For example, the Catskills State Park in NY allows camping anywhere below 3,500 feet (so long as you are 150 feet from a road, trail, or water body) and camping above 3,500 feet at designated sites.  You only need a permit if camping for more than 3 nights or at specific protected areas.  The permit is free.

By contrast, Michigan State Parks have stricter rules.  They only allow camping at designated campgrounds.


Good Practice:

Even if a camping permit is not required, it’s still good practice to call the local rangers and let them know you are coming, where you plan to be, and entrance/exit dates.  If anything happens to you, they will know where to look for you!

Likewise, it’s good practice to put a note on your car (or make sure you gave the rangers your license plate number when you call).  That way the rangers won’t get concerned when they see a car sitting there for days on end.


National Forests

Free campsite in Santa Fe National Forest

In addition to the 61 National Parks in the USA, there are many other beautiful, protected nature areas.  The DIO runs national parks. As they explain, NPs can only be created by congress and are managed by the National Parks Service.

By contrast, the country’s 154 national forests are run by the US Forest Service (a part of the Department of Agriculture).

National Forests are “multi use”, which means that they can be used for recreation as well as activities like logging, mining, and grazing.

The great thing about national forests is that free camping is almost always allowed.  In addition, national forests tend to be a lot less crowded than NPs.  Since they are often located right along NP boundaries, you can camp at some stunning places without the fees or crowds.


Permit Requirements

Coconino National Forest

Setting up camp at Kendrick Peak in Coconino National Forest – Free and no permit required!

Like with NPs, you’ll have to check the requirements of the forest you plan on going to.  Each national forest has its own rules. The permits are usually free though. You may need separate permits for camping, campfires, fishing, etc.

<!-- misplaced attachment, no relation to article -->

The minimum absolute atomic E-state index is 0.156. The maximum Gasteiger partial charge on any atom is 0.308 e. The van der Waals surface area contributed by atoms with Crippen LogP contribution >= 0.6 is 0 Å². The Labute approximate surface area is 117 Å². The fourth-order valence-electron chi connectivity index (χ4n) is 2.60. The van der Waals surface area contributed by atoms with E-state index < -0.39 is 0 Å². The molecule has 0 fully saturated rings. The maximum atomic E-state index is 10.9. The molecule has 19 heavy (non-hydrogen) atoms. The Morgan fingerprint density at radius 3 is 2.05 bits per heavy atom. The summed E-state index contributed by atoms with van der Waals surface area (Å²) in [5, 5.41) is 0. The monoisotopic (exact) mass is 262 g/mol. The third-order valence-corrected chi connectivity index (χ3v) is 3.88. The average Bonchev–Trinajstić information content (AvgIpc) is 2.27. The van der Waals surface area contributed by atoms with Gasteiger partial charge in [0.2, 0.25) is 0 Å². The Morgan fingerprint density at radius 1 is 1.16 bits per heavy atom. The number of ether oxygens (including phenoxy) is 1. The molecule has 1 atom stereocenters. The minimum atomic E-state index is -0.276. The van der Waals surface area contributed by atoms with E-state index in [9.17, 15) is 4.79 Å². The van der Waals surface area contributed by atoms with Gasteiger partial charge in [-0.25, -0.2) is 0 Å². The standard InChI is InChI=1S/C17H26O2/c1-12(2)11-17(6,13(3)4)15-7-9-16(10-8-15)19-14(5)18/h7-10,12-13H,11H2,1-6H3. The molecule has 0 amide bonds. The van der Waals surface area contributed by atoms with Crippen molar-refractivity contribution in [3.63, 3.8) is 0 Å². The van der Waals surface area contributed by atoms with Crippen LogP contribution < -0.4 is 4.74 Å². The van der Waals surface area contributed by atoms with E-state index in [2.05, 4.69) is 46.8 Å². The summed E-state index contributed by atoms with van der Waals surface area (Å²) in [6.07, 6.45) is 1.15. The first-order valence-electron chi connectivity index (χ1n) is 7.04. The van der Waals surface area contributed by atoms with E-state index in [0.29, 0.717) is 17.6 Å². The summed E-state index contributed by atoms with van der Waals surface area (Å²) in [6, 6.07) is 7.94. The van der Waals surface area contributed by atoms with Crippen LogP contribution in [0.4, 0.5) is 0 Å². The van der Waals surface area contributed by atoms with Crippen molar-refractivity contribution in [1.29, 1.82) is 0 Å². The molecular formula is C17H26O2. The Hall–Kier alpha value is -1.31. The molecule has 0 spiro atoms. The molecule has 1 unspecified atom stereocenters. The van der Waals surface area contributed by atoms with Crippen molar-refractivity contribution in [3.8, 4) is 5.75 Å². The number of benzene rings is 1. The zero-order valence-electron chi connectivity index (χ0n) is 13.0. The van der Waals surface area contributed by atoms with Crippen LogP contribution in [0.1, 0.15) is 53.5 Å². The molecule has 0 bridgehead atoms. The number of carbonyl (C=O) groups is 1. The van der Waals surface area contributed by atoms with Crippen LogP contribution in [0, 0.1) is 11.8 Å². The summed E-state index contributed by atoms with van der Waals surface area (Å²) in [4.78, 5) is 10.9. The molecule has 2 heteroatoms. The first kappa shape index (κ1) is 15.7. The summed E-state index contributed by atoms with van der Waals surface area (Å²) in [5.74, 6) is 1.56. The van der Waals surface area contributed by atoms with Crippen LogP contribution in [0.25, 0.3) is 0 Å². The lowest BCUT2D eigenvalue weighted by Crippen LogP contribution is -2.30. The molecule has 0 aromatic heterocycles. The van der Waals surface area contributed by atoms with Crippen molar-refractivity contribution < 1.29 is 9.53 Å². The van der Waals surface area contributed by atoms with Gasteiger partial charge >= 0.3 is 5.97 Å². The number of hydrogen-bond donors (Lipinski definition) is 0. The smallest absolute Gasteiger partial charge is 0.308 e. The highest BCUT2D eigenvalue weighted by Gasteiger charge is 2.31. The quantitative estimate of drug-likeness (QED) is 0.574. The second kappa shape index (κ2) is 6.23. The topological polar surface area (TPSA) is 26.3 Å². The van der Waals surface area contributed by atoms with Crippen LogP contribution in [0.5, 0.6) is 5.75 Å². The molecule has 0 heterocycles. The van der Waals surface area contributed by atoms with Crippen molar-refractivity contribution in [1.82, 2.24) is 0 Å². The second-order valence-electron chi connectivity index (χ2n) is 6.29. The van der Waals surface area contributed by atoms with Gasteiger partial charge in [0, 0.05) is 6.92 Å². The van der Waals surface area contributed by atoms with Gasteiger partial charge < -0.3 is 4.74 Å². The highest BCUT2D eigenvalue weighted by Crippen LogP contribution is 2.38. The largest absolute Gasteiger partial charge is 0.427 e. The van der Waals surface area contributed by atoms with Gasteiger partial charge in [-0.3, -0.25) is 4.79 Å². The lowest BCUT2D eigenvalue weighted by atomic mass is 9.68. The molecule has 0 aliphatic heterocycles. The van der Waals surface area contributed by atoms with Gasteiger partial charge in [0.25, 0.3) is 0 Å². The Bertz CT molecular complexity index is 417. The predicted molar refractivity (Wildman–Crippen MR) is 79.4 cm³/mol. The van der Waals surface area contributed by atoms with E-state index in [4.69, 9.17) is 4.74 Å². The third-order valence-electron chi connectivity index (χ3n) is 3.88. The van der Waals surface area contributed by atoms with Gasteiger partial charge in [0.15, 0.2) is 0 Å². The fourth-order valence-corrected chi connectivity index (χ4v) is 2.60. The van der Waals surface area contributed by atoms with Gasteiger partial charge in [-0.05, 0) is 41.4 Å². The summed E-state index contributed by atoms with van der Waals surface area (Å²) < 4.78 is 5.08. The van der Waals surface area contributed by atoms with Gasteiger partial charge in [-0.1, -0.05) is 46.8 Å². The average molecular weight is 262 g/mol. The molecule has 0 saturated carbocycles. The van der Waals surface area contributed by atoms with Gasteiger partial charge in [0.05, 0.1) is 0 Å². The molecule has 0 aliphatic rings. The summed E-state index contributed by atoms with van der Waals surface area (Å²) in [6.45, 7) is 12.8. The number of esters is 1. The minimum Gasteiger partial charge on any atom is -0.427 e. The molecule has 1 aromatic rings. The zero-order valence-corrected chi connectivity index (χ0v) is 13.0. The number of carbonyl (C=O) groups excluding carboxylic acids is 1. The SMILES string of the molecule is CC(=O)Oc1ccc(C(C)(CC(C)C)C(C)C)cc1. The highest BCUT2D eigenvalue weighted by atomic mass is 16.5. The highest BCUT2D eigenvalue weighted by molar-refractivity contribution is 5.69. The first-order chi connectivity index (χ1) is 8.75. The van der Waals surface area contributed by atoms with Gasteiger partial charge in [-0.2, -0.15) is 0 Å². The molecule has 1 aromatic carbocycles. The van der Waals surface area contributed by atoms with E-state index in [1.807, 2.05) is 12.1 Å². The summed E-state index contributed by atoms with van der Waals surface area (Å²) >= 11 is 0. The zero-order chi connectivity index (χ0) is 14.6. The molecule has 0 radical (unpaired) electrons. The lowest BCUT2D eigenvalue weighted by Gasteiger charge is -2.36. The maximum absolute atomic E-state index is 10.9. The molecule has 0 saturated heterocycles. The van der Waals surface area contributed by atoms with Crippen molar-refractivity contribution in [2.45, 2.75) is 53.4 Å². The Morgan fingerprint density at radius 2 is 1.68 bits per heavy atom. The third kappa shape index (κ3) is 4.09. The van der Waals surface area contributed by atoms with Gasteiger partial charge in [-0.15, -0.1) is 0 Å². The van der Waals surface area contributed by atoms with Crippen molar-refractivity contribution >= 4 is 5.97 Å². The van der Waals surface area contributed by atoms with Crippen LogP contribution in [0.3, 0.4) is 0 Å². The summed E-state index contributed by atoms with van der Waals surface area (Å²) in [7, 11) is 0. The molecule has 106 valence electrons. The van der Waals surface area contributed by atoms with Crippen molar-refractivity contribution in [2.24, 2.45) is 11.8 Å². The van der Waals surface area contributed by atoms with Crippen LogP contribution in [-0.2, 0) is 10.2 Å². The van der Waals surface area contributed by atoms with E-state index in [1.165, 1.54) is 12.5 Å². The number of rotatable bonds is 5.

For example, Cleveland National Forest (which is part of the PCT) allows for completely free backcountry camping unless you are parked in an area that requires a parking fee.  A permit is required but is fairly easy to get.

There are rules to follow, but they are all rules you should be following when wild camping anyway: must bring a trowel for burying human waste, camp must be 100 feet from a water source, do not block roadways or trails…



Some national forests are so popular that they have put quotas on permits.  For example, the Inyo National Forest has quotas on almost all trails.  Only 8 people per day can enter at Baker Lakes, for example.

This just goes to show that you may need to plan your backpacking trip well in advance.  Some of these permits are very hard to get – and you can bet the rangers will be checking for permits at the trailheads.  You can check for info at


National Recreation Pass

In addition to NPs, the National Recreation Pass also covers national forests.  This will cover some fees, like entrance fees.  You still need to get permits, if required, though.


BLM Land (Dispersed Camping)

dispersed camping sign

Sign at the entrance to Proctor Road dispersed camping area

BLM stands for the Bureau of Land Management.  They oversee over 245 acres of public lands. Most of this land is in the Western States, including: Alaska, Arizona, California, Colorado, Idaho, Montana, New Mexico, Nevada, Oregon, Utah, Washington, and Wyoming. There’s also handful of BLM land in the Eastern States too.

For the most part, camping on BLM land is completely free and no permit is required.